What Dr. Osuji {Ph.D} did in his analyses of his Igbo people, my people, in his three articles, titled: “False Sense Of Victimization in Achebe’s Worldview” of 15 October 2008, “The Igbos and I” of 18 October 2008, and “Why We Do Not Need Another Crisis in Nigeria” of 26 October 2008, is to try and foist his psycho field of study on a people. And on that score, he failed woefully. He tried but it was a comprehensive futile academic exercise. First and foremost, it has long been established by social anthropologists that a people can only be studied detached, objectively and dispassionately by a foreign scholar and not by a member of that tribe or community. This is because it has been discovered, based on studies like that of Osuji, that when a member of a tribe does the study, he is likely to reveal positive information, be bias, and sometimes hide information which he feels are not good for academic consumption. As a result of which, the research becomes incomplete, partial, subjective and bias. Osuji’s thesis and various sweeping assumptions he made fell into this category. He is not qualified to study the Igbos. A Yoruba, Ijaw, Bini, Berom and Hausa research scholar will do a more thorough scholarly job than him. To comprehend how social researches are carried out about a people, I advise Osuji to please buy and read just these four books, namely, Witchcraft, Oracles And Magic Among The Azande {1976} by Evans-Pritchard; Tiv Religion {1971} and Justice And Judgement Among The Tiv { 1957} both, by Paul Bohannan, an expert on Tiv studies. He should also read John Beattie’s Other Cultures.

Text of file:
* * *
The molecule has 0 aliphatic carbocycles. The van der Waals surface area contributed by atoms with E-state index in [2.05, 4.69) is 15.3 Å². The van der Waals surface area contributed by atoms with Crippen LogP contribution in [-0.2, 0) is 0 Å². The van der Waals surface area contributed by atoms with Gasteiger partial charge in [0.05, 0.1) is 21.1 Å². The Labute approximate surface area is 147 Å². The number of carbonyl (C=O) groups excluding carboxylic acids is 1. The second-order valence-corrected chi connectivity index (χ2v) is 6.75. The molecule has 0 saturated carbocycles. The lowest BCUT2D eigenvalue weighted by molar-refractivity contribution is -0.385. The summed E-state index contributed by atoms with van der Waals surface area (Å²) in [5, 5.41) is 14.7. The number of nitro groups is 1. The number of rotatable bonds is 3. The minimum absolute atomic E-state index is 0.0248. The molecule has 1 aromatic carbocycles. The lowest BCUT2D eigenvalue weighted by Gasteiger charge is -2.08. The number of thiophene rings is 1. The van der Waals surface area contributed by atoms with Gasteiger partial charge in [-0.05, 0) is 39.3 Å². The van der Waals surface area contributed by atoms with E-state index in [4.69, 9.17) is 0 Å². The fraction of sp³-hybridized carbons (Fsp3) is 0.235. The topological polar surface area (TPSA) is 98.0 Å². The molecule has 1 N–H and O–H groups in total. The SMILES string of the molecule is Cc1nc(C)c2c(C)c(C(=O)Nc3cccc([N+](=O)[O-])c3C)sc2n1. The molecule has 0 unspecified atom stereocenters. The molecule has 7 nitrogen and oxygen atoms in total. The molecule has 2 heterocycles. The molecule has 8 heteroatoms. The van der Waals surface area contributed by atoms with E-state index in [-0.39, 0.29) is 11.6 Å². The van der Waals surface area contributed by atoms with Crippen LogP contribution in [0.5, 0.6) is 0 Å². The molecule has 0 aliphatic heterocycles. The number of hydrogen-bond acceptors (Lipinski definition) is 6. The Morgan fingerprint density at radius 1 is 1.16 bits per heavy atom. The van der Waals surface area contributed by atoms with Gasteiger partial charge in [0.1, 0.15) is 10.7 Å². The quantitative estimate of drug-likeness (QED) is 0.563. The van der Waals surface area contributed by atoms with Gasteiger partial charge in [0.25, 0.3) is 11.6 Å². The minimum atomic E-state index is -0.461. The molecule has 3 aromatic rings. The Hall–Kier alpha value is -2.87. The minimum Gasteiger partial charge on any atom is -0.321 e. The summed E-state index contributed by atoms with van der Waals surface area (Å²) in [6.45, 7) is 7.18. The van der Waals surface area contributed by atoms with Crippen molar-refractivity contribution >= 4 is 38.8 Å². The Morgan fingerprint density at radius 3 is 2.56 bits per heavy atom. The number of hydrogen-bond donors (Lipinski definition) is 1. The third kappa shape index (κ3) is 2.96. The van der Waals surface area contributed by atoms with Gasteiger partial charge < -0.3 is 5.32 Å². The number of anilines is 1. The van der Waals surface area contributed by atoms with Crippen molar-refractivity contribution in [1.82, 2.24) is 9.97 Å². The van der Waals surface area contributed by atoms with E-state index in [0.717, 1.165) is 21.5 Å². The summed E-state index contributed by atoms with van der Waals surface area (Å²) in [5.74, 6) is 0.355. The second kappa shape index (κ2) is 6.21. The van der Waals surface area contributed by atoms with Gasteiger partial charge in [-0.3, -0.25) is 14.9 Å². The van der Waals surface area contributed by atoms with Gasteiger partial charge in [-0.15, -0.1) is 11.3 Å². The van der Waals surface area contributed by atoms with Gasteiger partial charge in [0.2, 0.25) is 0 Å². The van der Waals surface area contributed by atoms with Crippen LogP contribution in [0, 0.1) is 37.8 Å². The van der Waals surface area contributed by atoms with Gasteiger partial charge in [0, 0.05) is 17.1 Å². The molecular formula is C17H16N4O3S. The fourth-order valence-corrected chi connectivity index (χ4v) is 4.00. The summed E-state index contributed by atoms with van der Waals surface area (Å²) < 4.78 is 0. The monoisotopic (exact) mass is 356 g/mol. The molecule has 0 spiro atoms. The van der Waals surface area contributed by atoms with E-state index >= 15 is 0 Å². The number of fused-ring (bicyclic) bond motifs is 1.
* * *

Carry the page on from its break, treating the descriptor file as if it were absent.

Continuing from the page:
I only read through some of Osuji’s piece to discover that he is an expert in psychological sloganeering. Typical examples are clothed in his wordings: Just look at the avalanche of psychological and psychiatric terms used by him to describe and berate his own people, their society and culture and see why social anthropologists are scientifically correct in their conclusion. Read my listings: Igbos are paranoid, narcissistic, anti-social personalities, pathological society, neurotic persons, bloody coward, warped personalities, arrogant egotism, rusted swords, apparent untoward character traits, delusion disorder, delusion disorder paranoid, antisocial personality disorders, pathological culture, infantile beyond comprehension, emotional immaturity, conditional acceptance, behaviour is terrorist, their childish culture, the poor devil {Achebe}, superiority, fictive, imaginary superiority feeling, childish ego tripping, swollen ego self concepts, deluded sense of special ness, grandiose persons, imaginary sense of importance and superiority, feel deflated, are neurotic, sick and need to be healed, terribly confused people, misguided arrogance and tendency to put other people down in pursuit of fictive superiority, that boy {Nzeogwu}, empty headed boy {Uwazurike}, his narcissistic ego’s quest for infantile glory { Ojukwu}, little delusion disorder, narcissistic and grandiose mind, foolish effort, unprincipled opportunists, habituated their minds to selling their people, in the Igbo unconscious is the savage that would not hesitate in selling other people, etc. etc etc. Virtually all psychological and psychiatric terms found in those fields have been used in one way or another to describe the Igbos of Osuji’s creation and imagination.